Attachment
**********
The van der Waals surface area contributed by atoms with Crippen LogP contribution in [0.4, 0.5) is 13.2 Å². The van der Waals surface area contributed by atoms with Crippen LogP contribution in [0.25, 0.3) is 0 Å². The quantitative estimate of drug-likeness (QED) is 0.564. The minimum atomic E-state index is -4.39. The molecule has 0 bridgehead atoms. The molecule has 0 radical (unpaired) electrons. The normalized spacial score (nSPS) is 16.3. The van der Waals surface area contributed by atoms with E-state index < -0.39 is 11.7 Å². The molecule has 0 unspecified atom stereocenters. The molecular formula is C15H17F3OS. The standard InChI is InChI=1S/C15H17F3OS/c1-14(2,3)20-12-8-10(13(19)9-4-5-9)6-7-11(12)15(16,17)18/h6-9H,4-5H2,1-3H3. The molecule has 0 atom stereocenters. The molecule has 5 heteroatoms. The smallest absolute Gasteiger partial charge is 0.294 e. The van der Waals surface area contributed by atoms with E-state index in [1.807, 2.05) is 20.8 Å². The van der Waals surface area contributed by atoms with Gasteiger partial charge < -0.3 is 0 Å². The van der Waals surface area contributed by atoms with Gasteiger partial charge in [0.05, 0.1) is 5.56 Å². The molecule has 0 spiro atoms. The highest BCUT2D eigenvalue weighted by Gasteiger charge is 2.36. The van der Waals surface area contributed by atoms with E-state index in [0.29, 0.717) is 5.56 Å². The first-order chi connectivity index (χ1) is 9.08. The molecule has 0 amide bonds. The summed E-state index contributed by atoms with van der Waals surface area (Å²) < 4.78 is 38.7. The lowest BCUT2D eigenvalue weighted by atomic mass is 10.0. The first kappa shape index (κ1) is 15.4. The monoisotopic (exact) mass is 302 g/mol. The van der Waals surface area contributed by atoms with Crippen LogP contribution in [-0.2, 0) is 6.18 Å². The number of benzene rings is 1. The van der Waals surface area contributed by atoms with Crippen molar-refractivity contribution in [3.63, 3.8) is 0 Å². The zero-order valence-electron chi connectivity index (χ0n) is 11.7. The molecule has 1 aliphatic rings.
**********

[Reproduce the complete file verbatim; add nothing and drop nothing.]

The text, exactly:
The van der Waals surface area contributed by atoms with Crippen LogP contribution in [0.4, 0.5) is 13.2 Å². The van der Waals surface area contributed by atoms with Crippen LogP contribution in [0.25, 0.3) is 0 Å². The quantitative estimate of drug-likeness (QED) is 0.564. The minimum atomic E-state index is -4.39. The molecule has 0 bridgehead atoms. The molecule has 0 radical (unpaired) electrons. The normalized spacial score (nSPS) is 16.3. The van der Waals surface area contributed by atoms with E-state index < -0.39 is 11.7 Å². The molecule has 0 unspecified atom stereocenters. The molecular formula is C15H17F3OS. The standard InChI is InChI=1S/C15H17F3OS/c1-14(2,3)20-12-8-10(13(19)9-4-5-9)6-7-11(12)15(16,17)18/h6-9H,4-5H2,1-3H3. The molecule has 0 atom stereocenters. The molecule has 5 heteroatoms. The smallest absolute Gasteiger partial charge is 0.294 e. The van der Waals surface area contributed by atoms with E-state index in [1.807, 2.05) is 20.8 Å². The van der Waals surface area contributed by atoms with Gasteiger partial charge < -0.3 is 0 Å². The van der Waals surface area contributed by atoms with Gasteiger partial charge in [0.05, 0.1) is 5.56 Å². The molecule has 0 spiro atoms. The highest BCUT2D eigenvalue weighted by Gasteiger charge is 2.36. The van der Waals surface area contributed by atoms with E-state index in [0.29, 0.717) is 5.56 Å². The first-order chi connectivity index (χ1) is 9.08. The molecule has 0 amide bonds. The summed E-state index contributed by atoms with van der Waals surface area (Å²) < 4.78 is 38.7. The lowest BCUT2D eigenvalue weighted by atomic mass is 10.0. The first kappa shape index (κ1) is 15.4. The monoisotopic (exact) mass is 302 g/mol. The van der Waals surface area contributed by atoms with Crippen LogP contribution in [-0.2, 0) is 6.18 Å². The number of benzene rings is 1. The van der Waals surface area contributed by atoms with Crippen molar-refractivity contribution in [3.63, 3.8) is 0 Å². The zero-order valence-electron chi connectivity index (χ0n) is 11.7. The molecule has 1 aliphatic rings.